Here is the Fed’s Answer: The Federal Reserve does not actually own gold at all.
The Gold Reserve Act of 1934 required the Federal Reserve System to transfer ownership of all of its gold to the Department of the Treasury. In exchange, the Secretary of the Treasury issued gold certificates to the Federal Reserve for the amount of gold transferred at the then-applicable statutory price for gold held by the Treasury.
Gold certificates are denominated in U.S. dollars. Their value is based on the statutory price for gold at the time the certificates are issued. Gold certificates do not give the Federal Reserve any right to redeem the certificates for gold.
The statutory price of gold is set by law. It does not fluctuate with the market price of gold and has been constant at $42 2/9, or $42.2222, per fine troy ounce since 1973. The book value of the gold held by the Treasury is determined using the statutory price.
Although the Federal Reserve does not own any gold, the Federal Reserve Bank of New York acts as the custodian of gold owned by account holders such as the U.S. government, foreign governments, other central banks, and official international organizations. No individuals or private sector entities are permitted to store gold in the vault of the Federal Reserve Bank of New York or at any Federal Reserve Bank.
A small portion of the gold held by the U.S. Treasury (roughly $600 million in book value)–about five percent–is held in custody for the Treasury by the Federal Reserve Banks, as fiscal agents of the United States. The vast majority of this gold is located in the vault at the Federal Reserve Bank of New York, and a very small portion is on display in several Federal Reserve Banks. The remaining 95 percent of U.S. Treasury gold ($10.4 billion in book value) is held in custody for the Treasury by the U.S. Mint.
Since President Nixon ordered the end to the Gold Standard in 1971, there has been much speculation of how much gold is actually left. A quick google search will report that there are currently over 8,000 tons of gold owned by the United States Government.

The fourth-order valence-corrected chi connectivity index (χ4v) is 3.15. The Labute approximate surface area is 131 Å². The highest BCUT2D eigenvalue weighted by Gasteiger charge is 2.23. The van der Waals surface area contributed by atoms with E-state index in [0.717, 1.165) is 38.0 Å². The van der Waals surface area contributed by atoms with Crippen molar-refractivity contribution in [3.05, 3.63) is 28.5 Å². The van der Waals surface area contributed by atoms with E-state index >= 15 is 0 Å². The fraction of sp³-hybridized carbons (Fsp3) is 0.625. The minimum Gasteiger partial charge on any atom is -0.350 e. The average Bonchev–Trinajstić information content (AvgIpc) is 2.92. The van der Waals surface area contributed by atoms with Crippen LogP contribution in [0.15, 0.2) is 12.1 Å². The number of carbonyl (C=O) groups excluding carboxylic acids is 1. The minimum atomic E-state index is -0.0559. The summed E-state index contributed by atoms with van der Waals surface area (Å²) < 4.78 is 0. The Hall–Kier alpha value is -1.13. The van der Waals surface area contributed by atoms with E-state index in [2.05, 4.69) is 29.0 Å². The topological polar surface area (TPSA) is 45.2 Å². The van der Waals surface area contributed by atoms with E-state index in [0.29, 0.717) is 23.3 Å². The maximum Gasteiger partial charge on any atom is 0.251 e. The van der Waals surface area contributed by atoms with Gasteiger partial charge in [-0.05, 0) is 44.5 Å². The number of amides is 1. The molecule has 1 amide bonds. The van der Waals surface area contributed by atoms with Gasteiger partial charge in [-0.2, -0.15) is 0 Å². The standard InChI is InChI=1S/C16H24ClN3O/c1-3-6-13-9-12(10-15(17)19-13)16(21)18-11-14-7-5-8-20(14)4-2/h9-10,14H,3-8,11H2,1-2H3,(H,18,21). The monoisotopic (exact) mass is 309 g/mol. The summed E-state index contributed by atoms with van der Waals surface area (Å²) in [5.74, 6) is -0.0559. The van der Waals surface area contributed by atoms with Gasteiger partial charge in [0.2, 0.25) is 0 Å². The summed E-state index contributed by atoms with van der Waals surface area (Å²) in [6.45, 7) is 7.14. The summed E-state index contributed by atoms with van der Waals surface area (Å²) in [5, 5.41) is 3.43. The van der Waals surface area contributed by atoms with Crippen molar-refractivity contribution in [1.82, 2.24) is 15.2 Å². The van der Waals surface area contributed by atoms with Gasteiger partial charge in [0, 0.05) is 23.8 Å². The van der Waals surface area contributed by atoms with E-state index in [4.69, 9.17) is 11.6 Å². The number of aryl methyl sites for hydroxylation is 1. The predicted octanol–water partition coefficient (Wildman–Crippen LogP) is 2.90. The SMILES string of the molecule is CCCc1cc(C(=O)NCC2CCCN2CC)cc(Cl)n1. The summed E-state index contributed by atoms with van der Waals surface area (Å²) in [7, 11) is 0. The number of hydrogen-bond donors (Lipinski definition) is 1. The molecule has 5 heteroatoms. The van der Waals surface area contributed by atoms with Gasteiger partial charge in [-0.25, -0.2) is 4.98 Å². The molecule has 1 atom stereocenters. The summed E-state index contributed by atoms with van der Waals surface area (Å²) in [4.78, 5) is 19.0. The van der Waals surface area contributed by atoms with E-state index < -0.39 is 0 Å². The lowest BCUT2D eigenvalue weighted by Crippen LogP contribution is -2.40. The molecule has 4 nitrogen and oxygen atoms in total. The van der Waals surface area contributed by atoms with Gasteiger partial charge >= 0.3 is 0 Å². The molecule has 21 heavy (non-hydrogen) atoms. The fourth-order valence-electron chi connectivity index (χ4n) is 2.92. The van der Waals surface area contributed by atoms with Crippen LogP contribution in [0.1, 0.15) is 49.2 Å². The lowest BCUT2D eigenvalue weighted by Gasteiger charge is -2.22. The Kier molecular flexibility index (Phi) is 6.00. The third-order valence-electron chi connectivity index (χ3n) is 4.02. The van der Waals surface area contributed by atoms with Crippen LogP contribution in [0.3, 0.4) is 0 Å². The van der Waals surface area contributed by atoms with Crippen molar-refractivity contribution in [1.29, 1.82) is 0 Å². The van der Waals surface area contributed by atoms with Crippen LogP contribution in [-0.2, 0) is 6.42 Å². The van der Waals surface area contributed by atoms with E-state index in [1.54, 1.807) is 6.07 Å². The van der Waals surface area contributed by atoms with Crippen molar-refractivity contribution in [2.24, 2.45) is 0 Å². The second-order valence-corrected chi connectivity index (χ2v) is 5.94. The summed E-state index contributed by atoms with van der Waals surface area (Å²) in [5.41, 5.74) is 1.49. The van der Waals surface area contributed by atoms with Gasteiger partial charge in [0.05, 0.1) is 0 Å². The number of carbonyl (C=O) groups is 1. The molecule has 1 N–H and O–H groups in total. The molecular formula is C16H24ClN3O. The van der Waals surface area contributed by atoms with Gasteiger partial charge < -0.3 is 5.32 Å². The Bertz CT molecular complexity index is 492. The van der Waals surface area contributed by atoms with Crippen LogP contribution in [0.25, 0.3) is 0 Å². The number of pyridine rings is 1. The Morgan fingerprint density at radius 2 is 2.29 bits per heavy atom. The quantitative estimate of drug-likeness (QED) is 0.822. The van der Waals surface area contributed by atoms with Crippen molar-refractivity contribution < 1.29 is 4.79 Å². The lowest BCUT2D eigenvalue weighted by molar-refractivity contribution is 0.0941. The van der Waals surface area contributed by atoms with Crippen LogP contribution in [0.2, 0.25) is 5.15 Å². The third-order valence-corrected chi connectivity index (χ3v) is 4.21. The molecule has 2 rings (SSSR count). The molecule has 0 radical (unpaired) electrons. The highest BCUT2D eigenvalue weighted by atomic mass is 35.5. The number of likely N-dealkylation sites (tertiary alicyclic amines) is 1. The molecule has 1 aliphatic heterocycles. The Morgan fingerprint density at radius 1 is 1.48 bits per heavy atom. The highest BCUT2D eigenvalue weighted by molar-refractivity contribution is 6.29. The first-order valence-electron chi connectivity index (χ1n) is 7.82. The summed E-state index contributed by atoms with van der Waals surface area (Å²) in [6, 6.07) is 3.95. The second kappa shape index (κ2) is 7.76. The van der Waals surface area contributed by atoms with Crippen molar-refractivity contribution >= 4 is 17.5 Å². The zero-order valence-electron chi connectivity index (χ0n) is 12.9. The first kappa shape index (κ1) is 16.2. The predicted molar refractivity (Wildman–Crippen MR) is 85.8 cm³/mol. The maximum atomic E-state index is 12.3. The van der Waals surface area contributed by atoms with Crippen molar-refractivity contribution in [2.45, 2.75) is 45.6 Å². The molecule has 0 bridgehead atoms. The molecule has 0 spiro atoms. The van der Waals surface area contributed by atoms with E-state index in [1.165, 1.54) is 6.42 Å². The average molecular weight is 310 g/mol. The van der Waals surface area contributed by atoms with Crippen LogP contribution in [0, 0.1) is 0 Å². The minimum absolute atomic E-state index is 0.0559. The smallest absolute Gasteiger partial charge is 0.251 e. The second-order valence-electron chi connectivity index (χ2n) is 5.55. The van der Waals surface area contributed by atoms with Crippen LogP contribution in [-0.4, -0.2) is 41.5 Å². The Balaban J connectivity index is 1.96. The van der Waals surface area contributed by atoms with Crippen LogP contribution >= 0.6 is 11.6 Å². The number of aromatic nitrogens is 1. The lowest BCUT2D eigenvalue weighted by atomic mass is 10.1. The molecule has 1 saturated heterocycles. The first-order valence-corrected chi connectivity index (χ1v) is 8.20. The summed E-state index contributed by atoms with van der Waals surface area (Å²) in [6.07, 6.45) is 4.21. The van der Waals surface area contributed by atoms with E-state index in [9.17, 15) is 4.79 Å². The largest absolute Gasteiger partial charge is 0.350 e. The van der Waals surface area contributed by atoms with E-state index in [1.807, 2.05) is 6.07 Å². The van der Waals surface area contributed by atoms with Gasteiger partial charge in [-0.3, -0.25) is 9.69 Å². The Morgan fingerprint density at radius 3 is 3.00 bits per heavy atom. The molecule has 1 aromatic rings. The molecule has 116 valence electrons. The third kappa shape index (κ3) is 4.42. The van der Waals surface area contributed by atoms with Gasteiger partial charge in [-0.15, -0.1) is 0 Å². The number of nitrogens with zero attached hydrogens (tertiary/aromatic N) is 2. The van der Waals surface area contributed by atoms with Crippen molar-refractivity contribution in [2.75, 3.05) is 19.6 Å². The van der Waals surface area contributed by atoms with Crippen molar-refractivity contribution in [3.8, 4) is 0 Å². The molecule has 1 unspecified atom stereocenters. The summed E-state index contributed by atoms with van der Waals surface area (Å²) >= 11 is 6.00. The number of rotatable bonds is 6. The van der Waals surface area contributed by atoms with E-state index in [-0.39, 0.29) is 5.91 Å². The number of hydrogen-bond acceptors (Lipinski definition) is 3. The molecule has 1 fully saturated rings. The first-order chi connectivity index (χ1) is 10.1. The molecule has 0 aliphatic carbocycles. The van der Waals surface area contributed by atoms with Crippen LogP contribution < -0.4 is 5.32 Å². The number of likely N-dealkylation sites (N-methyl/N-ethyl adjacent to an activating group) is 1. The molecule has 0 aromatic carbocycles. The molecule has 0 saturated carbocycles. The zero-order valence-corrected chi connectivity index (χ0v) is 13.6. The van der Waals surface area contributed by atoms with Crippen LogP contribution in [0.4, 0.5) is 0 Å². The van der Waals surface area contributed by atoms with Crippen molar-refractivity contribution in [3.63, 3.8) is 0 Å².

Fiat Currency by definition is . This means that a currency is now worth only what level of confidence is in the issuing government. We have seen many fiat currencies fail in recent decades; Venezuela, Bolivia, Belarus and Zimbabwe to name a few. When the confidence in these governments dropped, the currency became worthless overnight. Now in the US we are faced with 40 year high inflation, interest rates on the rise and a recession on the horizon, confidence in the US economy appears to be on the decline. What does this mean for the value of the dollar? We all know that the purchasing power of our dollars has been declining at a rapid rate. Wages are not keeping up with inflation so it would appear we are on a downward spiral.
We have to follow the clues of what moves the central banks are making currently. Since the war broke out with Russia and Ukraine, many countries stepped up their purchasing of gold. This led to India, Russia, Turkey, Brazil and China all massively increasing their gold reserves. There was even talk of a trading block forming between these nations and creating a new gold standard. What does this mean? Confidence in the US Dollar is falling.
In a recent article, Tony Dobra was asked the question regarding Russia backing their own currency with gold. He responded, “It’s not so much ‘possible,’ but probable. Like energy commodities, Russia is rich with precious metals too. Its now favored trading partners, China and India are the world’s two biggest buyers of gold, followed by their friend Turkey. Backing the ruble with gold will re-assure their new friends and create a non-U.S. dollar trading block.”
So what does this mean and what should we do?
The falling confidence in the dollar makes the currency look fragile. If the US dollar is perceived to be fragile then it is likely to drop in its purchasing power. It’s not if but when. Now could be a good time to convert weakening dollars into gold and silver to protect your purchasing power. The US might not be ready to get back on the Gold Standard but that doesn’t mean you can’t put yourself back on the gold standard.